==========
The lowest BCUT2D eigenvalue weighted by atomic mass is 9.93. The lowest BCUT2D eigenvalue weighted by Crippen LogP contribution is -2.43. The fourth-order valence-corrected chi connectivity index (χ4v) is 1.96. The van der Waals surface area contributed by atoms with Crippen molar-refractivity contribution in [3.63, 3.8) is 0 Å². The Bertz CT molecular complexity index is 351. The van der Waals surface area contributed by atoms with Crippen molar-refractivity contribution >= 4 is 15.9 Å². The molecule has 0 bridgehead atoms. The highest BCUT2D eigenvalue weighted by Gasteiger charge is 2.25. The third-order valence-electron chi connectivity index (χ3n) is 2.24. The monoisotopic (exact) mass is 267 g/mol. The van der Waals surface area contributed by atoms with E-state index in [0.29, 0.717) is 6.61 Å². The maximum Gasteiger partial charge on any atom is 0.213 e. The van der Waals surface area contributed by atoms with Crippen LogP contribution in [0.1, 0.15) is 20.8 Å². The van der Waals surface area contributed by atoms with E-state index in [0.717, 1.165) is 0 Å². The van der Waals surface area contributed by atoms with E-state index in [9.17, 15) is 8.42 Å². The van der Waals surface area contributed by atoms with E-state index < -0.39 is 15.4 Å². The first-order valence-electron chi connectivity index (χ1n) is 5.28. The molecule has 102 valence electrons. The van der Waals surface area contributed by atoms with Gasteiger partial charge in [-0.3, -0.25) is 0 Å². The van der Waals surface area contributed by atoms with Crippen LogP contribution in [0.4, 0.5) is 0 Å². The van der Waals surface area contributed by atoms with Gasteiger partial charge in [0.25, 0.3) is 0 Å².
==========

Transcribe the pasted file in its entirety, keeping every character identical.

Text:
The lowest BCUT2D eigenvalue weighted by atomic mass is 9.93. The lowest BCUT2D eigenvalue weighted by Crippen LogP contribution is -2.43. The fourth-order valence-corrected chi connectivity index (χ4v) is 1.96. The van der Waals surface area contributed by atoms with Crippen molar-refractivity contribution in [3.63, 3.8) is 0 Å². The Bertz CT molecular complexity index is 351. The van der Waals surface area contributed by atoms with Crippen molar-refractivity contribution >= 4 is 15.9 Å². The molecule has 0 bridgehead atoms. The highest BCUT2D eigenvalue weighted by Gasteiger charge is 2.25. The third-order valence-electron chi connectivity index (χ3n) is 2.24. The monoisotopic (exact) mass is 267 g/mol. The van der Waals surface area contributed by atoms with E-state index in [0.29, 0.717) is 6.61 Å². The maximum Gasteiger partial charge on any atom is 0.213 e. The van der Waals surface area contributed by atoms with Crippen LogP contribution in [0.1, 0.15) is 20.8 Å². The van der Waals surface area contributed by atoms with E-state index in [0.717, 1.165) is 0 Å². The van der Waals surface area contributed by atoms with E-state index in [9.17, 15) is 8.42 Å². The van der Waals surface area contributed by atoms with E-state index < -0.39 is 15.4 Å². The first-order valence-electron chi connectivity index (χ1n) is 5.28. The molecule has 102 valence electrons. The van der Waals surface area contributed by atoms with Gasteiger partial charge in [-0.3, -0.25) is 0 Å². The van der Waals surface area contributed by atoms with Crippen LogP contribution in [0.4, 0.5) is 0 Å². The van der Waals surface area contributed by atoms with Gasteiger partial charge in [0.25, 0.3) is 0 Å².